At the time of this interview, she is currently starring as Reno Sweeney in the National tour of Anything Goes.
Those are just a few highlights!
Whatever show Rachel is doing at the time happens to be her favorite show!
Rachel was born in Orlando, Florida, the youngest of four children. Her passion for music and acting was ignited at an early age as she listened to her mother sing and play the piano.
At 17, Rachel enjoyed her professional debut. She was cast in the singing chorus of a dinner theater production of Kiss Me, Kate.
In true Peggy Sawyer fashion, Rachel was asked to go on for the lead with very short notice and gave a wonderfully received performance.
Later that year, Rachel earned a scholarship to the American Center for Music Theatre at The Dorothy Chandler Pavilion, which prompted a move to Los Angeles. She began studying with acting coach Aaron Speiser. Impressed with Rachel’s talent and dedication, Mr. Speiser encouraged her to move to New York. He felt it was the best place for her to develop her skills and make her mark. The actress who was scheduled to play Dolly with The Regal Players had to pull out. Rachel had never seen a stage production of Hello, Dolly before and had no idea how big the role was until she received the script five days before the start of rehearsal.
When Rachel was contacted to play Dolly, at first she thought she was too young to take on this character and then she found out that Carol Channing was in her early forties the first time she did the role.
Rachel thought she wasn’t too far off from that! It WAS a role that she was hoping to play at some point in her career. When the opportunity came her way, she thought, “Hey! Why not?” When it came to her, she believes it came to her for a reason.
She attracts the perfect role for her at the right time depending upon what she is going through at the time.
She was sort of at the place where Dolly is when the play begins, where Dolly is living within the confines of the show. She was dealing with the loss of a close family member. It was hard for Rachel to get back in the game again.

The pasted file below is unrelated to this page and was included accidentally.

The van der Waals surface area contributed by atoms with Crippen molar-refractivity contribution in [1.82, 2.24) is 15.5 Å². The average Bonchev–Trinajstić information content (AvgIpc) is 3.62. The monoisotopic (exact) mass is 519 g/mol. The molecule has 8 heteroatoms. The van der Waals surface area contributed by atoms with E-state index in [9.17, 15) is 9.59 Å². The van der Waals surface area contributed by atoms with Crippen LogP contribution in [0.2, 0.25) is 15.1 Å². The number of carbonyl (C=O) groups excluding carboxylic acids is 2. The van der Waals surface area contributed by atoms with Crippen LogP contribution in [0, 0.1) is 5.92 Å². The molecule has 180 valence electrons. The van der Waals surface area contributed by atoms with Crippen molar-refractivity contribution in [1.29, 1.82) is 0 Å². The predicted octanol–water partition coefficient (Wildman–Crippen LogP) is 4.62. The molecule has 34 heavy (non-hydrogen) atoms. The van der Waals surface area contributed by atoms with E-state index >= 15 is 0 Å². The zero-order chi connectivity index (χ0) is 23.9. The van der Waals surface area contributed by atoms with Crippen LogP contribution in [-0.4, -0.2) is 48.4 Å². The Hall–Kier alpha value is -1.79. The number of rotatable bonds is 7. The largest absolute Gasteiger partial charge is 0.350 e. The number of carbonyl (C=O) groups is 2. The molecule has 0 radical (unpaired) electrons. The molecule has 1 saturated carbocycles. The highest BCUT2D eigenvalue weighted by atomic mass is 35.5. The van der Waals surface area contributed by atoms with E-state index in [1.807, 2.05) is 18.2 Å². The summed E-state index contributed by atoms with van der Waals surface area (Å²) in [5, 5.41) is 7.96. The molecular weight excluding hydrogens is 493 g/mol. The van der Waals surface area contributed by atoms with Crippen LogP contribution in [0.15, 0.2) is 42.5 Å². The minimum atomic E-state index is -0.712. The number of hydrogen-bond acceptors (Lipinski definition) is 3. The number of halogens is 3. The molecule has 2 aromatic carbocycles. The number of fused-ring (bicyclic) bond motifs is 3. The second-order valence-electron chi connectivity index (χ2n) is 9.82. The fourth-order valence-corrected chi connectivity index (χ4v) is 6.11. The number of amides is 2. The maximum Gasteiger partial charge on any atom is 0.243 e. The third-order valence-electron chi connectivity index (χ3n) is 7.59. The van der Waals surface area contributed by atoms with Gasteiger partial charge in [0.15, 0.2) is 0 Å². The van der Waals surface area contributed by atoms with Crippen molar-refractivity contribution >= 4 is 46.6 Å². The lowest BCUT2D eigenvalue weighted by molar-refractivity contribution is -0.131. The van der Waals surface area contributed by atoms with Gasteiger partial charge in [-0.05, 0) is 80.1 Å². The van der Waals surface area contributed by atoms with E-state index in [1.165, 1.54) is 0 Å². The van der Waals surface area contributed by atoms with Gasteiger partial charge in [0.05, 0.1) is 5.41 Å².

Dolly Levi is a role that most actresses in musical theater desire to play. That outside reason also attracted Rachel. Her only frame of reference, really, was that she had seen the Barbra Streisand film when she was a kid. When she read the script, she realized that Dolly was going through what she was going through at the time and it was a role that she could bring a lot of depth to because she had empathy for Dolly. It spoke to Rachel’s heart. She was living and breathing Dolly’s grief at the time.
When she sang Before the Parade Passes By, it had a lot of meaning for Rachel because she had lost her passion for living. This was before she brought her beautiful girl into the world. Sometimes it is really hard when someone close to one leaves to get back into the swing of things. When Rachel “attracts” a role, she feels that it is not only an education; it is very cathartic for her, as well. Rachel’s journey as Dolly was no exception to that rule.
Luckily, she was working with a wonderful and supportive group of people, and the experience and show turned out to be a great success. She says she can only wonder what she could do with the role with more than 10 days of rehearsal and eight performances.
It is a role that Rachel never would have thought on her own was a perfect role for her. It turned out to be a good fit for her.
When it comes to an age limit on Dolly, Rachel doesn’t feel that an actress in her twenties would bring as much depth to her. Dolly Levi is a woman who has lived a full extravagant life, and then, for a time, became a kind of a recluse.
Jamie Ross played Horace and was a great co-star; Sarah Pfisterer played Mrs. Molly; Rick Hilsabeck, and Sarah’s real life mate, of Broadway’s Billy Elliot, played Cornelius; Danielle Naugler played Minnie Fay.
Rachel says it was a joy working with director Worth Howe, and she owes a good deal of her performance to her good, Paul Reynolds, for helping her memorize her lines.
Hello, Dolly is a great number!
So much of Rachel’s time was creating and becoming Dolly and living in those moments on stage.
The first time she stood at the top of the stairs of the Harmonia Gardens for her descent, it was surreal. Everyone in the chorus looks forward to that number. It’s amazing how the audience loves that number so much. It is amazing how much the audience eats that number up. That was really amazing to Rachel. Talk about lifting someone up from the doldrums! Once she embraced that number, she just let it flow.
It became a beautiful thing because it was so much about Dolly’s return because she had been hiding out. The title number is a point where she “comes out” and there is so many acceptances. It is a beautiful moment in the arc of the show. The reason why Carol Channing was so perfect for the role and why it suited her so much is that she is such a positive person. Rachel doesn’t think she has ever heard a negative thing said about Carol.
Because there is so much love coming Dolly’s way in that scene, from the audience and also from the other actors on stage. That love is for both Dolly and the actress portraying her. It is almost as if they are reaching out to Dolly saying. “Come back to us! Come back to the world of the living again. ” That acceptance and enthusiasm and love are beautiful things for one to open their heart to and to relish that.